Gaenor met us on the way down.
"What the hell happened?!" I asked her.
Her reply was nonchalant. "Oh, you know. Equinox rolled around, the top of the mountain blew off, flames jutted into the air."
"And it's still smoking?"
"Wow," Meara said. "Any loud roaring, 'I'm free, I'm free, I'm free' when that happened?"
"No. And we were listening," she added. "That was on our list of signs that it was time to move, and it didn't happen."
"Has anything else happened over the winter?" I asked.
"Castle's changing color," she shrugged.
"That's about it, really."
"Anyone hear from Emer? See any strange flying things?"
"Large hordes of ravening orcs?" Meara checked.
"No, haven't heard any of those. Hell, it was quiet other than the giant eruption of flame."
"Was the flame normal colored?"
"Good. ŚCause you know, you guys might not have mentioned it if it happened to have been black."
"It was fire-colored, really."
"That's good, it's reassuring in a lot of ways."
"It just might mean that they built their village on a volcano," I agreed.
"That's okay, volcanoes are predictable. They make the soil richer."
The village looked the same. Most of the folk were out on the boats.
"Let's go look at the explosion site now," I suggested.
"Why don't we... yeah, actually," she realized there was nothing else we had to be doing.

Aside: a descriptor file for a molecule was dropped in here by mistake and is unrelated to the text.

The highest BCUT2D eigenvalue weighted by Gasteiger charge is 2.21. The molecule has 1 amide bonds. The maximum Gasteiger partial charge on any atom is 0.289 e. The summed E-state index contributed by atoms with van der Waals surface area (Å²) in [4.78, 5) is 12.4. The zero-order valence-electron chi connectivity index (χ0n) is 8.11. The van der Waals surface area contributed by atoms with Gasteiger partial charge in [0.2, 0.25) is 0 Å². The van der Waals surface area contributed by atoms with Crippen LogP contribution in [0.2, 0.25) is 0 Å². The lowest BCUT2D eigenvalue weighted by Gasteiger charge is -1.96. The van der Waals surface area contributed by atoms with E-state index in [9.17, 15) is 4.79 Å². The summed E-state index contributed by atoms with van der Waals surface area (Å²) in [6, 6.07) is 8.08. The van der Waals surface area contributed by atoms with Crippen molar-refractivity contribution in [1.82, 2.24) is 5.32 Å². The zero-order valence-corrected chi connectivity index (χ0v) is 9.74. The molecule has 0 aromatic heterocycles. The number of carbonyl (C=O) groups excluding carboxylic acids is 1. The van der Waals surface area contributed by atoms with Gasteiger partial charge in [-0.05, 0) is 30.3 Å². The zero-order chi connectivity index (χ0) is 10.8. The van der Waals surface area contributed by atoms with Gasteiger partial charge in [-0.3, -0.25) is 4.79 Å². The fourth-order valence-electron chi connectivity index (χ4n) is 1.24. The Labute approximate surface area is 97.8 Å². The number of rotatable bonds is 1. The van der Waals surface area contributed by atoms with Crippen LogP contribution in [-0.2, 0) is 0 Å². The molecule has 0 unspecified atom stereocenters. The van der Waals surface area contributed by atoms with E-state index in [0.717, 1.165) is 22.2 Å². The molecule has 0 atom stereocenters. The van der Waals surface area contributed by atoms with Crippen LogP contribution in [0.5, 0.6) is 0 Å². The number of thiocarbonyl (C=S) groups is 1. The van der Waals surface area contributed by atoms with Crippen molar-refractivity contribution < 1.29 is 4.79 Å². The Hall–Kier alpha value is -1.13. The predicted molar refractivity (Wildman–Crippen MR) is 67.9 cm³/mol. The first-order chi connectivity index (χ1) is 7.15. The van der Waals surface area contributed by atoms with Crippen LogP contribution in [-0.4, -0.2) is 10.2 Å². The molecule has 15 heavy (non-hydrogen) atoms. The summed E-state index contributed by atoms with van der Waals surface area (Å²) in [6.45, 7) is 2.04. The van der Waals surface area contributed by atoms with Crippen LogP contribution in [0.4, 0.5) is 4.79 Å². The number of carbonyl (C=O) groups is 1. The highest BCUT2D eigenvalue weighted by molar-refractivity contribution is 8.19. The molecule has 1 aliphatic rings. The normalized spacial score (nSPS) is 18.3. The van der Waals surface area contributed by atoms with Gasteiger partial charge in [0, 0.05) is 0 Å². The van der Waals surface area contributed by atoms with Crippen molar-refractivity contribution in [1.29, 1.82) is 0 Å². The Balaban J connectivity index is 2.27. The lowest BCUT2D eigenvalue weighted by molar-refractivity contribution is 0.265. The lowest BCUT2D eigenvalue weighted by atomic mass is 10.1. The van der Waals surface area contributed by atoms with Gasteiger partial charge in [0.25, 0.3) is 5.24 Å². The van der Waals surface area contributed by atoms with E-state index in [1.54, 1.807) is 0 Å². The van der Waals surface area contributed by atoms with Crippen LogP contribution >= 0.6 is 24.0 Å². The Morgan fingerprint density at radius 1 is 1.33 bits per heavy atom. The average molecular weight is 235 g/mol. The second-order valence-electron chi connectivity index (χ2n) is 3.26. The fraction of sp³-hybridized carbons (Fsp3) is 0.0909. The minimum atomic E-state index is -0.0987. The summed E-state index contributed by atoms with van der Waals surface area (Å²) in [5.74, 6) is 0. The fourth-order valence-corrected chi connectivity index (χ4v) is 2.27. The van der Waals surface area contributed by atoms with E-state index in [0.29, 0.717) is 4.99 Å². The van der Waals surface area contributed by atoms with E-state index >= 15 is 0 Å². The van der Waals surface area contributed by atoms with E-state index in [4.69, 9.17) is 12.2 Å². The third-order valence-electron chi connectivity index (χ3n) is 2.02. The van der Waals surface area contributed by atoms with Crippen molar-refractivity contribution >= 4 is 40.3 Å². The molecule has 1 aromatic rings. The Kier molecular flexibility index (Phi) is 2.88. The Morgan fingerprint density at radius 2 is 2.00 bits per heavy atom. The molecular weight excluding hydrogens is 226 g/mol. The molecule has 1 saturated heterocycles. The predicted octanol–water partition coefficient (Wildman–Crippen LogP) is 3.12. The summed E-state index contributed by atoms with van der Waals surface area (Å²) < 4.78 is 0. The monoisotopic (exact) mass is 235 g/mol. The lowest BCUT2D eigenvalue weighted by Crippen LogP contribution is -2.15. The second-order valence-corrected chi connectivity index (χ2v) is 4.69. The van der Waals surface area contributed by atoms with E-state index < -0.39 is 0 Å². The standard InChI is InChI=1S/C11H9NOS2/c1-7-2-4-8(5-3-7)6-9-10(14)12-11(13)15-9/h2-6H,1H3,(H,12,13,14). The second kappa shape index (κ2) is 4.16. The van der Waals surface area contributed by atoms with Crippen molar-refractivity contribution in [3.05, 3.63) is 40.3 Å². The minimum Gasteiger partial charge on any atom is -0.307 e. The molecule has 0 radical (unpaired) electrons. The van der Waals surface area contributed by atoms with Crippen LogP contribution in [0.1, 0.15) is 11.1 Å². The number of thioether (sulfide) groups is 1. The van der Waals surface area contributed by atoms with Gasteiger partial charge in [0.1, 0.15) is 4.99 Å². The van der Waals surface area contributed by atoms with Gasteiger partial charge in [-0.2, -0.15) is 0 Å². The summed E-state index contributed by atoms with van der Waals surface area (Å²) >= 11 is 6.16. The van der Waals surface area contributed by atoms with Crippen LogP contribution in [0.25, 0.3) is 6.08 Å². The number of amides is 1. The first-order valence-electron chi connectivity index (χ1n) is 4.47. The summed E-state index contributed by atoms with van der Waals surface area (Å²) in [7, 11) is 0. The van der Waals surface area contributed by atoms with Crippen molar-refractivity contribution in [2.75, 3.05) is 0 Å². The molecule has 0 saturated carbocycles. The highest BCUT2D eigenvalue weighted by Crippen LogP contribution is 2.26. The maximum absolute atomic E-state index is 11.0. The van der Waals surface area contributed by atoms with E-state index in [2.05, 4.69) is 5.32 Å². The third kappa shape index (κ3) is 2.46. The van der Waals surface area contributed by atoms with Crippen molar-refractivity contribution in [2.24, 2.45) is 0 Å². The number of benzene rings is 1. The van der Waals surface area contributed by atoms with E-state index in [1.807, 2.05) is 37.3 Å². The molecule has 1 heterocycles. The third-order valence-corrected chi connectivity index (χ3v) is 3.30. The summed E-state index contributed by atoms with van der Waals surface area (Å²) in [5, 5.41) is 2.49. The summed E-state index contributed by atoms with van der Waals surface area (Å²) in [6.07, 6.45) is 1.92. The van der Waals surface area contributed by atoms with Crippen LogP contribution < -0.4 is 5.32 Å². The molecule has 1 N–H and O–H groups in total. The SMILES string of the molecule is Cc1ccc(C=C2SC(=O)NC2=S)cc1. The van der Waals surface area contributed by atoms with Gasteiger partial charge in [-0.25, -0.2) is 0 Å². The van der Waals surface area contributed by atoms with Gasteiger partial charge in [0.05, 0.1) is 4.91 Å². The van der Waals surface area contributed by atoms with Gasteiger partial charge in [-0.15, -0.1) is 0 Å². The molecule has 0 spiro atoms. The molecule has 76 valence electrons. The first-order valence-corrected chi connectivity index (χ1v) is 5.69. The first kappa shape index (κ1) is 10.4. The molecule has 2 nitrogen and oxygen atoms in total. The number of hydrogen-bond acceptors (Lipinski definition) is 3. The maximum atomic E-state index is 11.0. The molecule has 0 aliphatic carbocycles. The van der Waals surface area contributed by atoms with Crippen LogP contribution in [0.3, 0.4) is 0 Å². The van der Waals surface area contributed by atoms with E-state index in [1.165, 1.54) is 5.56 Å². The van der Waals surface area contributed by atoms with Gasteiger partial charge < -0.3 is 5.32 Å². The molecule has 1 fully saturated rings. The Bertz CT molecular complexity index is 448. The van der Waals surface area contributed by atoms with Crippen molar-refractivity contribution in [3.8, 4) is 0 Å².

"Okay," Gannon agreed unhappily.
We left Conner to open up the house.
"I could help," Gannon volunteered.
"If you really want to, but you might miss some interesting and important pieces of information, which the accountants' guild would hold you responsible for," Meara suggested.
"I don't know what you're talking about," he replied innocently.
"You can stay if you want to," I told him.
"No, I will come."
Gudrun's causeway was still there. The hut lurked at us.
"We should probably talk to Gudrun, get her opinion on recent events," Llweder made one of his rare comments.
"Yeah. I'm not entirely certain how to go about doing what we need to do to stop that from happening any further," Meara said, pointing her chin at the castle. "You know, we could just concentrate on trying to find whatshisname."
"Wynn?" I asked.
"Yeah. If we're really lucky we'll find his bones tacked up to the outside of this mountain we're heading towards."
"No..." I said thoughtfully. "I think that's not going to mean we're lucky."
The druids' circle was untouched by the disaster. The mine entrance had been blasted clear by the eruption. The pillar of smoke rose steadily, along with a sullen red glow from far belowground.
"A whole day of work wasted," I sighed.
"Wouldn't it be absolutely hysterical if whatshisname was stuck in there, too?"
"Are you still worried that if we say his name he might come and find us?"
"No, I'm just being insulting," she smiled.
Meara had no premonitions to the contrary, and Gannon sensed only the usual background magic of the land, slightly higher than usual but nothing alarming. Llweder's druidic senses told him that whatever had happened here, it was not unnatural, merely unexpected. That being the case, we gathered material for torches and set out to explore.